In this regard, Pokemon Go is no different. The longer I’ve played Pokemon Go, the more the game has molded my opinions of the Gen I and Gen II Pokemon within the game. Because of Go’s goofy CP mechanic, some Pokemon that were valuable in the first two generations of the game are afterthoughts in Go[2], while Pokemon useless in either the main story of Gen I/Gen II[3] or in competitive play[4] are suddenly relevant because of Go.

That said, just because a Pokemon has become more or less useful because of Go doesn’t necessarily mean I care about it more or less. But there have been some changes in my thoughts on certain ‘mon[5]. With that in mind, here are the five Pokemon I like more — and less — because of Pokemon Go.

Pokemon I like less

5. Togepi

In the anime, the writers do their best to make an otherwise forgettable Pokémon adorable. And it works. You can’t help but find Missy’s Togepi cute. But in the games itself, Togepi wasn’t particularly useful. This trend only got more severe with its lack of viability Pokémon Go. Neither Togepi nor its evolution, Togetic, are very good in Go, making their appearance from a hatched egg groan-inducing after the first time. At least there’s a good third stage evolution coming down the line[6].

4. Spinarak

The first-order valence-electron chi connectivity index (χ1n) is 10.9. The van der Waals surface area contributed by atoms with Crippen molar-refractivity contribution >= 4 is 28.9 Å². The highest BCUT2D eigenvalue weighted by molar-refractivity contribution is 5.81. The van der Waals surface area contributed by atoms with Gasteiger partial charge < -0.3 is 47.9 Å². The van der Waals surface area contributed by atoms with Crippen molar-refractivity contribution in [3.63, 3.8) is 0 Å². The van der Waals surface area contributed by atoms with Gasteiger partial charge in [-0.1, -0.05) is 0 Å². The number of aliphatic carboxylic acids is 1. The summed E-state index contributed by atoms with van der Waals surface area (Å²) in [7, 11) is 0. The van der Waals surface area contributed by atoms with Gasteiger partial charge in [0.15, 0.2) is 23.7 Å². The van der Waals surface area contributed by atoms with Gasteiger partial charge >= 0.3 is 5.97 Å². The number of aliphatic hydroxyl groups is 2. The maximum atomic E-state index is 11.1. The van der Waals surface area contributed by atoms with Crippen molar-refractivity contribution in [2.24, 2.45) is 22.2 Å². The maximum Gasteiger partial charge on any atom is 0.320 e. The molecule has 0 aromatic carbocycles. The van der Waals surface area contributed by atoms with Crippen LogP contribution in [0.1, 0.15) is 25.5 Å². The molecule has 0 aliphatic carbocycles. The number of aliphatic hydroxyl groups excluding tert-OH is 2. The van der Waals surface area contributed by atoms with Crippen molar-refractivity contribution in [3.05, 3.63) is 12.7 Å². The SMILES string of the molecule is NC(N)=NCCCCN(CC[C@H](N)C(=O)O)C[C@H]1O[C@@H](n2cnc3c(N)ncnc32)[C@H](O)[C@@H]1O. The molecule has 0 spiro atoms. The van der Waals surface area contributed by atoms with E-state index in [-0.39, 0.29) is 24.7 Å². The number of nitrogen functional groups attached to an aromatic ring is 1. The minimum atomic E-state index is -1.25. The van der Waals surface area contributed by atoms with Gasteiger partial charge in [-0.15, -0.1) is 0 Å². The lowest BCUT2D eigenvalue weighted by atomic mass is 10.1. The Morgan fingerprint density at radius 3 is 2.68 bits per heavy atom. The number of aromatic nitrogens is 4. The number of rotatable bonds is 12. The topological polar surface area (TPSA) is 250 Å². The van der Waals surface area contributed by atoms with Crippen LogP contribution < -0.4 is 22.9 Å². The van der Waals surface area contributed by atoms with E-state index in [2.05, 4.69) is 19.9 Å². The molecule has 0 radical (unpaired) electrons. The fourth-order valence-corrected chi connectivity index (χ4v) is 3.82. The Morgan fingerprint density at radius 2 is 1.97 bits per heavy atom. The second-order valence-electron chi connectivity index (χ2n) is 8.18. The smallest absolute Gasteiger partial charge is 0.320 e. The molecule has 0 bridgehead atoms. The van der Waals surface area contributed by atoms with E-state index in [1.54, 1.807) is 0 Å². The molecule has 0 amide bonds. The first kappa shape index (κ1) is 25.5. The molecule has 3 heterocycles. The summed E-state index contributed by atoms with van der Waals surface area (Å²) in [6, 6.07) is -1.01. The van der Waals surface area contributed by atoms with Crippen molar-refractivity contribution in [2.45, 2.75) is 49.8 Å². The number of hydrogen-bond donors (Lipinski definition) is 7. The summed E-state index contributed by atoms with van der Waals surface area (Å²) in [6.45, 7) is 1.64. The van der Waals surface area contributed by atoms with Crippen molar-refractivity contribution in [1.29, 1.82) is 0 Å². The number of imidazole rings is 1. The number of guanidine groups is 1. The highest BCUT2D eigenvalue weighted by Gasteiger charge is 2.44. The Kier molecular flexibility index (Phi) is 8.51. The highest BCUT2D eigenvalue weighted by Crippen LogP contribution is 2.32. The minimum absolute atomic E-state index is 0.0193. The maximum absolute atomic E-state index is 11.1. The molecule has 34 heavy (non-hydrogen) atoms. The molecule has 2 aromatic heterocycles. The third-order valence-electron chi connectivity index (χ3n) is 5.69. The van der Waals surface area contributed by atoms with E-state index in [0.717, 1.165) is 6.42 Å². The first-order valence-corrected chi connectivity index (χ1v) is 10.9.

What if we had a Pokémon that was just as common as Pidgey, but wasn’t as good and took more than four times the candy to evolve? Ladies and gentlemen, Spinarak.

3. Gyarados

A year plus into the game, Gyarados has proven to be one of the most versatile and powerful Pokémon in Go. That’s not my issue with it. Magikarp has always been a pain to evolve into its giant dragon form, but none more so than in Go. It takes four times as much candy to evolve Magikarp as it does to evolve any of the starter Pokémon from their second to final form. Is Gyarados significantly harder to train to than most Pokemon? Yes. Is it four times harder? Nope. Is it that much stronger that it’s worth the effort in a non-water biome? Not a chance[7].

2. Xatu

I remember seeing the Natu line in Gold/Silver and being excited there was finally a Flying/Psychic dual type. And then Xatu was useful, though a bit underwhelming. That said, Xatu might be the single worst end-stage Flying type in Go — and that includes Butterfree and Ledian. Flying type as a whole is underwhelming in Go, and Xatu manages to be the worst available option.

1. Blissey/Chansey

Fuck Blissey[8].

Pokemon I like more

5. Kingler

I don’t think I used Kingler on a single playthrough of Gen I or Gen II. There were a litany of reasons Kingler made for a less-than-desireable ‘mon to use, most notably the fact that Kingler had a low special attack stat at a time where all Water moves were special attacks. That said, Go’s goofy CP system actually turns Kingler into an above average glass cannon Water type. Add in the fact that I picked up a perfect IV Krabby that I named after the giant fire-breathing lobster that lives behind the rings of Saturn, and Kingler is much more likeable in my eyes.